Personality Politics: Our Not So New Obsession

Without a doubt U.K party politics has become more centralised over the past two decades, that is, it has become more about the party leader and less about party policy. This change in our political system can be attributed to many different factors which influence one another: a decrease in loyalty due to a dilution in political ideology; technological advancement, particularly in the media; entrenched distrust in the system as the number of scandals increases; and, of course, the rise of PR.

As our political parties attempted to become more ‘catch-all’ and less ideologically-orientated, the impetus was on the party leaders – or perhaps more accurately, the spin doctors as party leaders – to present this change to the public, to become the best ‘all-rounder’. Thus, we are at stage where personality politics is all we seem to talk about in the run up to elections, which these days is all the time. But nowhere is our increasing obsession with our leaders more apparent than in political TV debates.

One particularly interesting and striking example of this phenomenon is the TV debates which took place in the run up to the Scottish Independence Referendum. The first two of these debates involved Alistair Darling and Alex Salmond, the de facto leaders of the opposing campaigns. The third took a rather different form, involving three spokespeople for each campaign from various political parties or, in the case of Elaine C. Smith, from non-political professions.

Now, anyone who watched all of these debates will most likely tell you that the latter was by far the most intelligible and informative out of all three. However, on brief analysis of the media coverage of these debates it becomes apparent that the latter was the least talked about. Indeed, the BBC website hosts an easily accessible and extremely thorough breakdown of the Darling/Salmond debates, including polling data, social media analysis and key quotes. Whereas, on the contrary, it reveals no articles discussing the third debate, let alone an in-depth analysis.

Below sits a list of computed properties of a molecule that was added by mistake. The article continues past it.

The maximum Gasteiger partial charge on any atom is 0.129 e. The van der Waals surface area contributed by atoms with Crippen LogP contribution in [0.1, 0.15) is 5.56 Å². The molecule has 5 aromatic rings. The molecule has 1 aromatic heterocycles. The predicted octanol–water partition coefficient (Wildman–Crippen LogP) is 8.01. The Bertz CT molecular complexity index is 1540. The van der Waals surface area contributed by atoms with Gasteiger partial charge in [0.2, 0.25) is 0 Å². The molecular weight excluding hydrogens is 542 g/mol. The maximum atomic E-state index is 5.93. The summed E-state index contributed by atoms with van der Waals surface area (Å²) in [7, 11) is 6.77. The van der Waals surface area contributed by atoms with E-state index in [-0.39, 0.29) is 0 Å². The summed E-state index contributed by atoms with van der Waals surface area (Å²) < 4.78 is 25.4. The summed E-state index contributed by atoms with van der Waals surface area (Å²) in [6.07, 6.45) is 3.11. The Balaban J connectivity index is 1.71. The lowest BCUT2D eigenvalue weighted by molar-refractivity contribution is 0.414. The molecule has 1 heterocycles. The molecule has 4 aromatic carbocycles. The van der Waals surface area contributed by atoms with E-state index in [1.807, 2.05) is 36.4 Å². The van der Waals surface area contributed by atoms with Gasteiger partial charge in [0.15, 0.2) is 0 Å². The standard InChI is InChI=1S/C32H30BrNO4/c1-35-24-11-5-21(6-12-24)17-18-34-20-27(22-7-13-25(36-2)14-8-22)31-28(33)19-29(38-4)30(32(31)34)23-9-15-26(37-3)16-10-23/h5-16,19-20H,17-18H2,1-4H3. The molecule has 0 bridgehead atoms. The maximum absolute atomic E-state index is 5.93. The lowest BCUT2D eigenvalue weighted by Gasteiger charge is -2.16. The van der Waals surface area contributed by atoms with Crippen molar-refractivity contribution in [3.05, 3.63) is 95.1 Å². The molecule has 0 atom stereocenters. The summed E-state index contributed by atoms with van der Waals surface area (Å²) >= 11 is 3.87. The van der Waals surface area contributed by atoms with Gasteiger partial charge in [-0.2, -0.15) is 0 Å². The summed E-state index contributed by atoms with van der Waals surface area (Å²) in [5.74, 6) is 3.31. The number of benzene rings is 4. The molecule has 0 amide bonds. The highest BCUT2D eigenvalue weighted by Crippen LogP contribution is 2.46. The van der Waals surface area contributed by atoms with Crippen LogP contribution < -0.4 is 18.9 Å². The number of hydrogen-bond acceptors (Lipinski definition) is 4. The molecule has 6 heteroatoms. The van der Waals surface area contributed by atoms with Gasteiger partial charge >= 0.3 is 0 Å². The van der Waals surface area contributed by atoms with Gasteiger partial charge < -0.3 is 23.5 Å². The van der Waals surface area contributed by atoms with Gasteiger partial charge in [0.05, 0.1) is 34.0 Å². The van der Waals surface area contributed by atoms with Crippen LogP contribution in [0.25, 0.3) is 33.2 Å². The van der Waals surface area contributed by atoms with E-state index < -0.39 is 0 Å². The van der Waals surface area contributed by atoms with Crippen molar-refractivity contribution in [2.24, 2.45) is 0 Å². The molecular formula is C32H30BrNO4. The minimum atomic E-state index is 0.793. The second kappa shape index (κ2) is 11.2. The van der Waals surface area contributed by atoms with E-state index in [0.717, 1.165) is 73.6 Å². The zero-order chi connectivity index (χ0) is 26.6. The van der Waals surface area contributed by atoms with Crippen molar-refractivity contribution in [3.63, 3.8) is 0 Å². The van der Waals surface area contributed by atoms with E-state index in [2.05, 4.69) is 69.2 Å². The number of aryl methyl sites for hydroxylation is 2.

The few articles and pieces of analysis that can be readily found are in newspapers, primarily Scottish national newspapers, and on the ITV/STV websites. However, even their coverage of the third debate is pitiful in comparison to that of the Darling/Salmond show-down. Thus, a debate which had the potential to be highly influential, if not the most influential out of all three, is forced down the media-agenda and consequently the public-agenda.

Now some people may read this and come to the conclusion that the media are to blame, and they are to an extent. But we must always bear in mind that they are working off of data which is telling them that we, as a society, prefer to hear about the personal politics of our leaders over the political policies of our parties; so much so, that in a vote with two campaigns dedicated to no one party, we managed to assign party leaders.